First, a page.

Linda: As far as 21 Years of Living Art is concerned, every 7 years, artists “do their 7 year thing” under the auspices of this school that I founded because I truly love endurance and I wanted to share my love with others. One day I see my thinking about what people are doing in this school as ecumenical-offerings which are not quite Roman Catholic but certainly are spiritual (not religious), and then the next day I want to hide and feel as if I am uncomfortably pushing my boundaries of Catholic belief. Yes, that says it, my boundaries of belief. So right now the school is a wonderful mix of geniuses who are forcing me into deciding whether I’m going to be a fundamentalist finger wagging Catholic church woman via SNL, or if I am there to encourage creativity.
Beth: Which do you use, “life as art” or “art as life?” And how did this term get into circulation?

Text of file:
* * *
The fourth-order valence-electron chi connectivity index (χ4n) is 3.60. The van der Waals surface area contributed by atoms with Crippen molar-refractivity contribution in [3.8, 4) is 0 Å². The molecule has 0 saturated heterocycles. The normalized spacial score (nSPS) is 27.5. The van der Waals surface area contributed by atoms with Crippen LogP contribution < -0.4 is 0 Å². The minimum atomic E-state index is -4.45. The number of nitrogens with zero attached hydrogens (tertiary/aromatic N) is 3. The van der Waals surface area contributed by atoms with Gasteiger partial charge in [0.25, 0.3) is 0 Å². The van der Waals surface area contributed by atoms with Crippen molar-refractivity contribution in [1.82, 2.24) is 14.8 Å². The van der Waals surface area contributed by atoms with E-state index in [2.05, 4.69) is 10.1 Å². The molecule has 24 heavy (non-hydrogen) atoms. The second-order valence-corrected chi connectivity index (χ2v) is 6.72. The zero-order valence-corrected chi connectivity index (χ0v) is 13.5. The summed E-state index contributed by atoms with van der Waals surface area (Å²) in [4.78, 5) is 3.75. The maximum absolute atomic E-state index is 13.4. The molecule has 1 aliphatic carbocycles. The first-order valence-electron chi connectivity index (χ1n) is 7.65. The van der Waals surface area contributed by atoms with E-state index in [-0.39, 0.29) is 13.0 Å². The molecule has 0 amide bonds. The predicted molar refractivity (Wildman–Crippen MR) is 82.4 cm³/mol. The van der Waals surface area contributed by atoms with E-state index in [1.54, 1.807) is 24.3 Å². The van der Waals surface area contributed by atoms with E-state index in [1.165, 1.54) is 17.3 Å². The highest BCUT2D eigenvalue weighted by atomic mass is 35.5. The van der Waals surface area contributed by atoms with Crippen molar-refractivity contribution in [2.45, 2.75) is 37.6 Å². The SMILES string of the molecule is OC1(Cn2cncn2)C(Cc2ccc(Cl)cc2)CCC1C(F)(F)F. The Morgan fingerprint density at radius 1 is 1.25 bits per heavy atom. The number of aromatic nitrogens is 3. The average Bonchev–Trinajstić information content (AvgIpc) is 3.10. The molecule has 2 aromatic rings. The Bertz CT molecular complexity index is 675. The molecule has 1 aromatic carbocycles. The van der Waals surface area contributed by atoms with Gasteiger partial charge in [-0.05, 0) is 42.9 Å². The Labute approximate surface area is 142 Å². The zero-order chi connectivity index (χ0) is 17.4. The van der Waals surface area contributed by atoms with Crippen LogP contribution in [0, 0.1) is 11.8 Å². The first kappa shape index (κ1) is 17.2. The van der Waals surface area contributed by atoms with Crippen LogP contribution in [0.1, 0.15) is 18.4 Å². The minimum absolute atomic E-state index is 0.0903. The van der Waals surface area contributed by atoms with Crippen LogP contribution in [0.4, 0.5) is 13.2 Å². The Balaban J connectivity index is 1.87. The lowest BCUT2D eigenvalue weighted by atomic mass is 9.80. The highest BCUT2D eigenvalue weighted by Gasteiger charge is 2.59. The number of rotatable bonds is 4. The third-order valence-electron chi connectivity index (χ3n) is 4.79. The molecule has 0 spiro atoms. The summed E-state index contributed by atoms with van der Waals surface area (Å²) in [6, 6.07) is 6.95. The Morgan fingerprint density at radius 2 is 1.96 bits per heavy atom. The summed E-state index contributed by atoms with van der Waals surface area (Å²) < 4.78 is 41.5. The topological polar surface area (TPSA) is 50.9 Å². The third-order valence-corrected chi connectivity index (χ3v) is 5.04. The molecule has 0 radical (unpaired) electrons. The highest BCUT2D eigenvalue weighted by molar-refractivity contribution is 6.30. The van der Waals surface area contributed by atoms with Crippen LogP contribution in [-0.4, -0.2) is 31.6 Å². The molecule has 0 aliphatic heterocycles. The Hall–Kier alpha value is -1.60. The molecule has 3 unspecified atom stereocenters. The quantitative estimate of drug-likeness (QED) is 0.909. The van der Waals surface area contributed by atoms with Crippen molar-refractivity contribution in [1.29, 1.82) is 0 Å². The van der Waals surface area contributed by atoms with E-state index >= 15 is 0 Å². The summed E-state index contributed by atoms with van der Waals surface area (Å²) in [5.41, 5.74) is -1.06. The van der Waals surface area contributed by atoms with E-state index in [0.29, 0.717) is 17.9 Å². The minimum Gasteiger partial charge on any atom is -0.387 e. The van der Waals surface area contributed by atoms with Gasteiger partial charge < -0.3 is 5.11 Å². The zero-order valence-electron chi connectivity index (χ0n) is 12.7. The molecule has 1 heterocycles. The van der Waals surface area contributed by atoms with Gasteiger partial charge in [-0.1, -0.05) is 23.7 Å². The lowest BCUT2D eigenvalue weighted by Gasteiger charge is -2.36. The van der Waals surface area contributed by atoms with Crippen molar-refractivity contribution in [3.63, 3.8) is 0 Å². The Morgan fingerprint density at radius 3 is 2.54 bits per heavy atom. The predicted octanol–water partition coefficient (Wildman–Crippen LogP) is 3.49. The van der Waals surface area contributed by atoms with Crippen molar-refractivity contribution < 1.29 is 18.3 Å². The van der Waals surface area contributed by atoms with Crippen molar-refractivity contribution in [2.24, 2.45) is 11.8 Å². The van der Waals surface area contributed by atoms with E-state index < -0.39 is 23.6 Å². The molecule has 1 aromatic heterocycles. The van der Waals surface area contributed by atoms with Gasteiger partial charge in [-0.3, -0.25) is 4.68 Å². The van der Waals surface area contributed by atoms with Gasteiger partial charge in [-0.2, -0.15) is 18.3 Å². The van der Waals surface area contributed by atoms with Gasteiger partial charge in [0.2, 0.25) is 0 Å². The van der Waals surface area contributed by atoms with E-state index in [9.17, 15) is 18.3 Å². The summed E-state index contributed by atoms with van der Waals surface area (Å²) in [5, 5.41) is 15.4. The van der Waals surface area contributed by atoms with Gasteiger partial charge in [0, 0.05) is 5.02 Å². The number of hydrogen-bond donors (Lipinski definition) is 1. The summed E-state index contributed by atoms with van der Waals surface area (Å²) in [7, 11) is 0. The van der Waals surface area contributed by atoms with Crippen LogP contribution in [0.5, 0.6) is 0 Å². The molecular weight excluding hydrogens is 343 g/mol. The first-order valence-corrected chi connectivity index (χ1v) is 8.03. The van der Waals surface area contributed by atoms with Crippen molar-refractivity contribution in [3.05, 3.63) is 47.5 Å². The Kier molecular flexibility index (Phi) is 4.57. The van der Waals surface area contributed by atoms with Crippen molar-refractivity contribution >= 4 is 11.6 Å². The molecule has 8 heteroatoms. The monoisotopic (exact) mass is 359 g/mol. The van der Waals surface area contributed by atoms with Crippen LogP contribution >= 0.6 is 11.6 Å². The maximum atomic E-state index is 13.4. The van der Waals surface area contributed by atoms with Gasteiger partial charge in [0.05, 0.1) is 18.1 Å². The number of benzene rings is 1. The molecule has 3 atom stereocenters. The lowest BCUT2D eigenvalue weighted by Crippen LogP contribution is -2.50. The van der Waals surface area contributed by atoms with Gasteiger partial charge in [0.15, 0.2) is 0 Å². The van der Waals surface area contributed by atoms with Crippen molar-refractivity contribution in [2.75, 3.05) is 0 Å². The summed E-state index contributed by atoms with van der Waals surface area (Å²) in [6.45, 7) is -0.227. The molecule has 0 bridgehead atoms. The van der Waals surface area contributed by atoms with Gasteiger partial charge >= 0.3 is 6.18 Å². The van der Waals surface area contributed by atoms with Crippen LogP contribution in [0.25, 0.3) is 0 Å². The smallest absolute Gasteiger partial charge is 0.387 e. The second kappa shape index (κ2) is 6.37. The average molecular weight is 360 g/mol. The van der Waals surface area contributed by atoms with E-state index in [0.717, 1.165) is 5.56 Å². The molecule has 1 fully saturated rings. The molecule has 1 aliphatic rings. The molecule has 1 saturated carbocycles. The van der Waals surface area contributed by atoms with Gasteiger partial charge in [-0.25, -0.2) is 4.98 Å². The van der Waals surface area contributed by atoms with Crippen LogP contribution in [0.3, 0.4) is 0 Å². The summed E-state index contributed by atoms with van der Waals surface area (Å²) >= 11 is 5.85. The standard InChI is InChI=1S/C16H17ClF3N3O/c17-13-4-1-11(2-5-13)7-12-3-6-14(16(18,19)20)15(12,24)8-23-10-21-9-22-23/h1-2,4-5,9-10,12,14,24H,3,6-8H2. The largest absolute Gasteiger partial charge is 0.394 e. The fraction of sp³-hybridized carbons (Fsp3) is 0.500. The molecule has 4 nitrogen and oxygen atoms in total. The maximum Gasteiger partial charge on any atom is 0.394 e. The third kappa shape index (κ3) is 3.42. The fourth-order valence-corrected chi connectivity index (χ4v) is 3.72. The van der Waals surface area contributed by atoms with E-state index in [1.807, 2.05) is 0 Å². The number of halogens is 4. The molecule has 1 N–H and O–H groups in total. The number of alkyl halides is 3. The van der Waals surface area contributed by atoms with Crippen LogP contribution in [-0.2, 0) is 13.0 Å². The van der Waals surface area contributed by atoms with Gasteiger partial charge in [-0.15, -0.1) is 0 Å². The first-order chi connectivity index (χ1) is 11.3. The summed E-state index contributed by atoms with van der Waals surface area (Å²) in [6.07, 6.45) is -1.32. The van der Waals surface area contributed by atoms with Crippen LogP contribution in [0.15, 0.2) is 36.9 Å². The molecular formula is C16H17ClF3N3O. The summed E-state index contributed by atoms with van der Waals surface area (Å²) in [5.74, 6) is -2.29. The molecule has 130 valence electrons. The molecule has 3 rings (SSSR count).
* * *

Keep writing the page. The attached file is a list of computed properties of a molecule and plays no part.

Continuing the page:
Linda: It is interchangeable and I learned it from Alan Kaprow who studied with Suzuki. I was in San Francisco in the 70’s and was also influenced by Tom Marioni, Terry Fox, Howard Fried, Barbara T. Smith, and Bonnie Sherk who created the FARM. I see ART=LIFE/LIFE=ART as an Asian concept—that the sacredness of life touched everything– that art is indistinguishable from life. That’s why Kaprow along with John Cage and Pauline Oliveros, became enamored of chance operations. They took away the “judging head ” and broke down barriers. Then, moving to San Diego, I continued to be influenced by Pauline and Kaprow and Ellie Antin who taught at UC San Diego as well. Pauline had put her tape recorder on the windowsill and decided to tape everything, listen to everything and compose with that spaciousness….sound=music.